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How to make an iPhone app or die trying

This is a story about two people who joined the iPhone app goldrush to make a million dollars from a game idea. Its developers give their advice on App Store success

Are you sitting comfortably? Then I'll begin. This is a story about two people who joined the iPhone app goldrush and attempted to make a million dollars from a game called Twitch Origins. It's also a story about madness, drink, drugs, prostitution and everything else on the pathway to living this decade's geek dream: having the top-selling app on iTunes.

I am one of the two people in this story, Chris Stevens, formerly of this parish and head of graphics at Atomic Antelope. We made an iPhone game called Twitch Origins (iTunes link). I'm going to tell you everything you need to do to take your idea from a sketch on the back of an envelope to a fully grown app. I'm going to explain what we did right, so you'll know what to do. And I'll tell you what we did wrong, so you don't have to live through it.

Right, now take my bloodied hand, we're going back into the jungle.

1. Get an idea

Everything stems from this moment of inspiration. The biggest problem you'll have at this stage is originality. You'll quickly discover that 99 per cent of the ideas you have for an iPhone app, no matter how wacky, have already been done. It's astounding, but go on, think of a few iPhone app ideas and Google them.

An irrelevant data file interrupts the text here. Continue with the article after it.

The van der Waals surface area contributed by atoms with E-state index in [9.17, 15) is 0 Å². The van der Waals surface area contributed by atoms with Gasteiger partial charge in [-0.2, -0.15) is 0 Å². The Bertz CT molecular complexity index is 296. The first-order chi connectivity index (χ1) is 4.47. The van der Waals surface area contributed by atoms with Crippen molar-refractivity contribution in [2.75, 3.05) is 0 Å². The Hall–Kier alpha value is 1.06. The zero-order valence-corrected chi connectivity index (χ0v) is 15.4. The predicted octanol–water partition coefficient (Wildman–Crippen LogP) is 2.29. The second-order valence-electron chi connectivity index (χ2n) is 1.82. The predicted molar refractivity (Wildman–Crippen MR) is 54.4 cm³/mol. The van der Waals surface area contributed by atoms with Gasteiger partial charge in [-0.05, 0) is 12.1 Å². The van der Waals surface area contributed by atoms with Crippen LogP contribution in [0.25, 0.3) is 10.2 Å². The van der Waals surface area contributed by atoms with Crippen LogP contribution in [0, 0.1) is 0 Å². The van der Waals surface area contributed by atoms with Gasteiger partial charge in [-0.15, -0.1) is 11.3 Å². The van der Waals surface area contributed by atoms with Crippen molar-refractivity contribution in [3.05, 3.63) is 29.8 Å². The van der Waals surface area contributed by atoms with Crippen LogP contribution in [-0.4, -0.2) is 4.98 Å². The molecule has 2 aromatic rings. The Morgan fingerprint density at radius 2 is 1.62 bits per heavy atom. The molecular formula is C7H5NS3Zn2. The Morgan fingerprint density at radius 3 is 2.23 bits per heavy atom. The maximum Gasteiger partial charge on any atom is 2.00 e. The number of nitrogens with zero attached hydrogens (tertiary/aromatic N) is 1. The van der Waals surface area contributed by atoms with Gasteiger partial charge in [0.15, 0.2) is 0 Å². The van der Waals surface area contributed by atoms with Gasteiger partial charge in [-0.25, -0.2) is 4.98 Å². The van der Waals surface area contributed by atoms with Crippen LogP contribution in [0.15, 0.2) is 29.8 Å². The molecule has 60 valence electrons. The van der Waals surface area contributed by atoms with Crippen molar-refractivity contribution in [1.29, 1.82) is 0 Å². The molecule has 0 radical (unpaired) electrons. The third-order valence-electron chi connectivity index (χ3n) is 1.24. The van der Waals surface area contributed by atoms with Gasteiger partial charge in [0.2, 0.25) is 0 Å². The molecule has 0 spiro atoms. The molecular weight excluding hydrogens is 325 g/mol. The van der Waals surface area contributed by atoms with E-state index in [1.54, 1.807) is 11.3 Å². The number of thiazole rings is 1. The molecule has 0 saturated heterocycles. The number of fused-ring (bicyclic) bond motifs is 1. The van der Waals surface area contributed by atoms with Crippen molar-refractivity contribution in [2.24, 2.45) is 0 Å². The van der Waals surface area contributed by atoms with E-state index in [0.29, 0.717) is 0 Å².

An app that dares you to throw your iPhone as high in the air as possible? Done. An app that encourages you to lick your iPhone screen and watch a graphical ice cream disappear? Done. An app that measures the speed and power of your punch? Done. Done. Done.

Okay, what now? You have two options: keep thinking up ideas until you strike a new one, or develop an app similar to an existing one, but make it better. Both options have their pitfalls.

If you choose to improve an existing app, you may find you're the underdog competing against the existing standard. But at least you know there's a market for it. If you choose to persist with a brand-new idea, like we did, then you're dealing with a complete unknown: will people like your game format?

Here are some of the early sketches we made when we were coming up with the idea for Twitch Origins.

mary

2. Buy stuff